This complete reliance of the Egyptian economy on the Nile’s waters was well illustrated in Pharaoh’s dream, the seven fat cows proceeding out of the Nile and feeding on the Nile grass, while the seven thin cows came from the same source. This aptly represented the way good production could be eaten up by poor years resulting from insufficient inundation.—Gen. 41:17-21.
The surging of the Nile waters over their banks was used to describe the forward push of marching armies (Jer. 46:7, 8; 47:2, 3), while the prophet Amos used the rising and falling of the Nile’s waters to represent the agitation due to come upon unfaithful Israel. (Amos 8:8; 9:5) Other prophets employed the figure of the Nile’s drying up to represent the disaster due to come upon Egypt as a result of God’s judgment against the nation. The Nile’s failure would not only cripple agriculture and stock-raising but also damage the fishing industry and the production of linen.—Isa. 19:1, 5-10; Ezek. 29:9, 10; Zech. 10:11.
To retain some of the floodwaters for later use in irrigation during the growing season, the Egyptians trapped the muddy waters in large catch basins formed by building up earthen embankments. So, when Moses’ rod was stretched out, not only the water in the Nile itself, but also that in its canals and reedy pools and the “impounded waters” was converted into blood.—Ex. 7:14-25.
Besides supplying water for plants and domestic animals, the Nile was the source of drinking water for the Egyptians. (Ex. 7:18, 21, 24) Except during the initial stage of inundation, the water was very palatable. Along the Nile’s canals and reedy pools papyrus plants grew in abundance, providing the source of Egyptian writing material, as well as being used for making boats. (Isa. 18:2) The reedy shores and pools were the habitat of many wild birds that fed upon frogs and other small creatures. (Ex. 8:5, 9-11) Egyptian pictures show bird hunting being done from small boats. The Nile waters served, too, for bathing, as Pharaoh’s daughter is recorded as doing. (Ex. 2:5) An Egyptian picture presents a very similar bathing scene of a noble woman with her four female attendants. The Nile was also the principal highway for the entire land. Boats heading N traveled downstream on the current, while those heading S (upstream) were pushed along by the prevailing winds moving inland from the Mediterranean Sea on the N. Into the mouths of its branches on the Mediterranean sailed commercial ships from Phoenicia and Crete, large vessels being able to ascend all the way to Thebes (Biblical No-amon; Nah. 3:8) and beyond.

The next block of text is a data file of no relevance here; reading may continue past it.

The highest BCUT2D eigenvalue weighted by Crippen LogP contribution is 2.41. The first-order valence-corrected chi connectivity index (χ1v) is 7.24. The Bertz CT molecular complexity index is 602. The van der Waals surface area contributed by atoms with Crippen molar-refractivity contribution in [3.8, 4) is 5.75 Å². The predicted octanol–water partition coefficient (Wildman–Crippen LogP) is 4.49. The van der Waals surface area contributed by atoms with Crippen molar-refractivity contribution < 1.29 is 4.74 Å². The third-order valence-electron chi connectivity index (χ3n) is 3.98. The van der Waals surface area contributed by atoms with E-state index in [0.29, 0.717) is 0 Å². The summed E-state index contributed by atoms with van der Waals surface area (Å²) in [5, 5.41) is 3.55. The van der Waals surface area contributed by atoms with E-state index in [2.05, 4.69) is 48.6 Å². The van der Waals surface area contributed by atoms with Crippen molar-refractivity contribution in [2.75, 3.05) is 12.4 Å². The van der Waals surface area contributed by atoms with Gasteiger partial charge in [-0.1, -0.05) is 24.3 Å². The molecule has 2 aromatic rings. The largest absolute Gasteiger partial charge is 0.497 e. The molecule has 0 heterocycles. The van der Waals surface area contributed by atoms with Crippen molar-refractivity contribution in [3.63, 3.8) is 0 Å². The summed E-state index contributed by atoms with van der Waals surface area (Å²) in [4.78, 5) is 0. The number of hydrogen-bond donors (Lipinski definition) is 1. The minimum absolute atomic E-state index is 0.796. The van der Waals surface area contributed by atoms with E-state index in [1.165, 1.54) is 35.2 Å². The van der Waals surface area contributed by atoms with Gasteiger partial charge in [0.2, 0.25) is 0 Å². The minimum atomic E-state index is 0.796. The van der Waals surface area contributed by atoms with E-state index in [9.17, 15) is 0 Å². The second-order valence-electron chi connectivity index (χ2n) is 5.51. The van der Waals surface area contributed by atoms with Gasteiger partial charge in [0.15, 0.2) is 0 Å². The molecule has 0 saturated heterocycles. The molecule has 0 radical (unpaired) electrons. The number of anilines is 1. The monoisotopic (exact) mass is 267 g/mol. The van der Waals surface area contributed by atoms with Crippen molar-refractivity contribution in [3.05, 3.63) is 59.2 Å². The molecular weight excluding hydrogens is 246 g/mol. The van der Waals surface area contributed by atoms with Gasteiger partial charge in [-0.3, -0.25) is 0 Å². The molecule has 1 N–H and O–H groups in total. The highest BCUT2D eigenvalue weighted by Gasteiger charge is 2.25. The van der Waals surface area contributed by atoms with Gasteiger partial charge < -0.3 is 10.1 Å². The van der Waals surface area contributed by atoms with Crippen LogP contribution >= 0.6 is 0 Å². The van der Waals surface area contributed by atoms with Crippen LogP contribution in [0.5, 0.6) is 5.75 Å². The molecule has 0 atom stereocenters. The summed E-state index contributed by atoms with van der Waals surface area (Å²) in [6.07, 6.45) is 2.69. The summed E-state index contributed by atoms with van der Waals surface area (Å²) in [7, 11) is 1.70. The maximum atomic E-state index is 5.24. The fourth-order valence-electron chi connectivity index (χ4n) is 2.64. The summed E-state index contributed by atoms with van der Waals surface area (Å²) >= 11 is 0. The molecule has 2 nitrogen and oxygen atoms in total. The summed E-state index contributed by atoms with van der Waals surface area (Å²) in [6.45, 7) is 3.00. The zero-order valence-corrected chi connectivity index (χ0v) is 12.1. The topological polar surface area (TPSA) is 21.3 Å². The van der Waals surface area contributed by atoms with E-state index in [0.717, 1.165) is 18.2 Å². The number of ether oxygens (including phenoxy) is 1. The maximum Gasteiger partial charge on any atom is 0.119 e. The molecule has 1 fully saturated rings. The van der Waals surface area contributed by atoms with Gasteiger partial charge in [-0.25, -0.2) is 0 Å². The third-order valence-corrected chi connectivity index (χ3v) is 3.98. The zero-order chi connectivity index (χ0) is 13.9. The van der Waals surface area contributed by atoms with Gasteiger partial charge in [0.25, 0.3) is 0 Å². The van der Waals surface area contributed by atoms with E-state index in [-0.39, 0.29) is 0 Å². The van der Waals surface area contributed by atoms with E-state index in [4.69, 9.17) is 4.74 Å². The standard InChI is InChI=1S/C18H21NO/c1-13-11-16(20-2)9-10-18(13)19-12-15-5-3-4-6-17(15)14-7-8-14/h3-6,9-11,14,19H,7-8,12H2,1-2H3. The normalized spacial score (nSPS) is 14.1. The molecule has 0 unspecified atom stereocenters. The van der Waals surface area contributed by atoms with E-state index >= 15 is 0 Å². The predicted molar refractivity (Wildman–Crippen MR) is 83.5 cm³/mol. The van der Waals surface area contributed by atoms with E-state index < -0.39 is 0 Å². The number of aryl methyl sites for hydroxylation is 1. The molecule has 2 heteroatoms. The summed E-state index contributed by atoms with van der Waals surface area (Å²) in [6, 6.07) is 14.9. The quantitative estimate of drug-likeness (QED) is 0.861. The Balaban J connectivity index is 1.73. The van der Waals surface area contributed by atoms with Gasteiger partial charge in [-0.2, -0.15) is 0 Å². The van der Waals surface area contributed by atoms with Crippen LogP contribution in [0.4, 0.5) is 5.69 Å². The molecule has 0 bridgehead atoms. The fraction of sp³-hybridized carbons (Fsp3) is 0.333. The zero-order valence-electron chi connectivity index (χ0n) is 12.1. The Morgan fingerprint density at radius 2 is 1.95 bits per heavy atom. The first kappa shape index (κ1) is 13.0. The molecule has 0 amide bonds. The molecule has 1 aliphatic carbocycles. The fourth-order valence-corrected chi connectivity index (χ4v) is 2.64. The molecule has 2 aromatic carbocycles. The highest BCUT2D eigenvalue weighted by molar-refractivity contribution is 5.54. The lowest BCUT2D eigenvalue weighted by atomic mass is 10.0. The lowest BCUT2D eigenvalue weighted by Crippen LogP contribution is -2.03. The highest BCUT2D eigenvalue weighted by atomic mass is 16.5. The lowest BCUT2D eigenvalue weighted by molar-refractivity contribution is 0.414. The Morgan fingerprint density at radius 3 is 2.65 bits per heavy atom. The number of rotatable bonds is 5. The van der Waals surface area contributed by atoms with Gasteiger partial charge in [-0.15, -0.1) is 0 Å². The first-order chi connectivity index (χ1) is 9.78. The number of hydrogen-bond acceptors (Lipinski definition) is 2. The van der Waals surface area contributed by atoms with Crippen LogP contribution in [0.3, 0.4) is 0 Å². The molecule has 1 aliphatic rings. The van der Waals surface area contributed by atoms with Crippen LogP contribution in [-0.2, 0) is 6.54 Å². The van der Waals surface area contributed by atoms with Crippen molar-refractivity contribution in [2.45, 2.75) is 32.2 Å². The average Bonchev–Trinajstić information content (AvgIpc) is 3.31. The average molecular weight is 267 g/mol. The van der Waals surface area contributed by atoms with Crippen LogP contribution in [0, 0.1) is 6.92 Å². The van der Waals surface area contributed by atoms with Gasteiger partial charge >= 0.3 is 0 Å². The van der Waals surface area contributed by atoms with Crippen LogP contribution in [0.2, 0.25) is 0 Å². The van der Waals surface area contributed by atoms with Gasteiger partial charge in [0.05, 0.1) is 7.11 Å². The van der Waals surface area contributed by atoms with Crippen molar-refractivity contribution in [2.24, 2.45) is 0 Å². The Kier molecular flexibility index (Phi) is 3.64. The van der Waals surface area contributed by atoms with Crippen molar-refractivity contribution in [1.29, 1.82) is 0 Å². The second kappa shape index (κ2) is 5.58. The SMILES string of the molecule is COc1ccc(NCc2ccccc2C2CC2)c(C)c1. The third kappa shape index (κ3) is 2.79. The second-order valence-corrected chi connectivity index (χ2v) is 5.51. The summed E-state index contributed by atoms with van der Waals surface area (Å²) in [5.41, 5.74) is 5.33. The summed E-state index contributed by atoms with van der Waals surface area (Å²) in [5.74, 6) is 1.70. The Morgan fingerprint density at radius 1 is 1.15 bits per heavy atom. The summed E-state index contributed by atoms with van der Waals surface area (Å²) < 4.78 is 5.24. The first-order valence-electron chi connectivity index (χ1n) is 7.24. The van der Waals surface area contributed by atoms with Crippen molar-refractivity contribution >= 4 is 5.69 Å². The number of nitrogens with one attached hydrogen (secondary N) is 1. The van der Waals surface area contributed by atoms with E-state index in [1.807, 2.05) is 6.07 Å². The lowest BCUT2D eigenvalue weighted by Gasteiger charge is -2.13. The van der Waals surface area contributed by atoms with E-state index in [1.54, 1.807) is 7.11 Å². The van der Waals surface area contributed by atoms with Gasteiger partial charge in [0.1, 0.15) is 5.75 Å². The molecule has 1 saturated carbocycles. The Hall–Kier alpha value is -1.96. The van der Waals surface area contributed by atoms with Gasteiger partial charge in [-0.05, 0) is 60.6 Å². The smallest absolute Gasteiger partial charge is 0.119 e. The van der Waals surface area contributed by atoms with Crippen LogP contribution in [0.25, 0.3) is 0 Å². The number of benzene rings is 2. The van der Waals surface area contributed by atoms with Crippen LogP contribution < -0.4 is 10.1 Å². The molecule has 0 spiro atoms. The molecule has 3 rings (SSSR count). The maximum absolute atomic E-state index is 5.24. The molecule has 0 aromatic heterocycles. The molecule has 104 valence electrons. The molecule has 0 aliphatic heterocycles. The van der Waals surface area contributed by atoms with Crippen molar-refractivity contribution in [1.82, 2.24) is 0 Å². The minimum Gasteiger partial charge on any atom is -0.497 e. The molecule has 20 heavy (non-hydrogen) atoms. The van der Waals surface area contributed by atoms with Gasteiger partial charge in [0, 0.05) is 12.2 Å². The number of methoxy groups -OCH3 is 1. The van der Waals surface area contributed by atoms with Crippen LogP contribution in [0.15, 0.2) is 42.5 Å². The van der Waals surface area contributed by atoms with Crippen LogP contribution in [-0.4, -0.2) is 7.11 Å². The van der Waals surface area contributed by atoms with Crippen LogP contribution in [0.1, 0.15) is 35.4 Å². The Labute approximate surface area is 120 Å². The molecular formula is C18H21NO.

The Nile figured prominently in Egyptian defenses against invasion. Its cataracts to the S made the land difficult to attack from the direction of Nubia-Ethiopia, while the swampy land around the delta region hindered the entrance of large armies from the Asiatic continent. Some scholars suggest that Assyrian King Sennacherib’s boast of drying up all the Nile canals with his feet signified his confidence of being able to overcome defensive water-filled moats around Egyptian cities and strongholds.—2 Ki. 19:24.
The Nile’s cycles served as the basis for the seasonal calendar of the Egyptians, with three four-month seasons: ʼAkhet or Inundation; Peret, the Coming Forth (evidently of the land as the waters returned to their banks); and Shomu, the Dry season (summer). The period just after the waters were highest was that of the greatest activity; when low water levels prevailed, construction work was programmed to provide a measure of employment.
The symbol of a “great sea monster lying stretched out in the midst of [the] Nile canals,” applied to Pharaoh in the book of Ezekiel, is thought to be drawn from the crocodiles that have inhabited the Nile from ancient times. (Ezek. 29:3-5) Frequent, too, was the hippopotamus, generally identified with the animal designated as “Behemoth” at Job 40:15.
The Egyptians worshiped the Nile as a god of fertility under the name of Hapi. This god was depicted as basically male but with large feminine breasts, the head crowned with aquatic plants and a fisherman’s girdle being around the plump waist. Festivals, with accompanying sacrifices, were held annually in his honor at the beginning of each inundation period. Some scholars suggest that Pharaoh’s going out to the Nile, mentioned at Exodus 7:15, relates to some morning devotional act, though it may have been merely for a morning walk or to examine the height of the river.
[Map on page 1226]